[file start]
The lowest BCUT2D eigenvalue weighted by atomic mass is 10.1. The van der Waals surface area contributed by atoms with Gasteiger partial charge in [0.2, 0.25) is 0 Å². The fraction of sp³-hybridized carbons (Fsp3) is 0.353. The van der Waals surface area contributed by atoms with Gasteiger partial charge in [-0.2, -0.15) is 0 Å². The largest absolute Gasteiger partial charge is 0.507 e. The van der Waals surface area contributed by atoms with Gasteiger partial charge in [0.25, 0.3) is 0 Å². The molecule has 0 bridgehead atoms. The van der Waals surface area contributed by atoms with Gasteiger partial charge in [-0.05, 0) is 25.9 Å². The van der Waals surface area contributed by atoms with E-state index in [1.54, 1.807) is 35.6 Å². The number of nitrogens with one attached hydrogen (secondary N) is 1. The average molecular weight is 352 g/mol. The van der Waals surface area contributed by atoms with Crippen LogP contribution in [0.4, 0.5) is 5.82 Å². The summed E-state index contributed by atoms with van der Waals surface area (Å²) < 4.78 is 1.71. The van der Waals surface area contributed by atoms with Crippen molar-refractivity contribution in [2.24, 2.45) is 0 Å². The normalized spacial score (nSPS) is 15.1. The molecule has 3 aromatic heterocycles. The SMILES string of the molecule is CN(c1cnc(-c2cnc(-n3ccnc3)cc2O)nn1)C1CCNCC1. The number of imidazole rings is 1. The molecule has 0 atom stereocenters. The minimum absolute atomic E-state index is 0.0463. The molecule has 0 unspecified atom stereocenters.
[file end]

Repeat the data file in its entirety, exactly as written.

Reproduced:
The lowest BCUT2D eigenvalue weighted by atomic mass is 10.1. The van der Waals surface area contributed by atoms with Gasteiger partial charge in [0.2, 0.25) is 0 Å². The fraction of sp³-hybridized carbons (Fsp3) is 0.353. The van der Waals surface area contributed by atoms with Gasteiger partial charge in [-0.2, -0.15) is 0 Å². The largest absolute Gasteiger partial charge is 0.507 e. The van der Waals surface area contributed by atoms with Gasteiger partial charge in [0.25, 0.3) is 0 Å². The molecule has 0 bridgehead atoms. The van der Waals surface area contributed by atoms with Gasteiger partial charge in [-0.05, 0) is 25.9 Å². The van der Waals surface area contributed by atoms with E-state index in [1.54, 1.807) is 35.6 Å². The number of nitrogens with one attached hydrogen (secondary N) is 1. The average molecular weight is 352 g/mol. The van der Waals surface area contributed by atoms with Crippen LogP contribution in [0.4, 0.5) is 5.82 Å². The summed E-state index contributed by atoms with van der Waals surface area (Å²) < 4.78 is 1.71. The van der Waals surface area contributed by atoms with Crippen molar-refractivity contribution in [2.24, 2.45) is 0 Å². The normalized spacial score (nSPS) is 15.1. The molecule has 3 aromatic heterocycles. The SMILES string of the molecule is CN(c1cnc(-c2cnc(-n3ccnc3)cc2O)nn1)C1CCNCC1. The number of imidazole rings is 1. The molecule has 0 atom stereocenters. The minimum absolute atomic E-state index is 0.0463. The molecule has 0 unspecified atom stereocenters.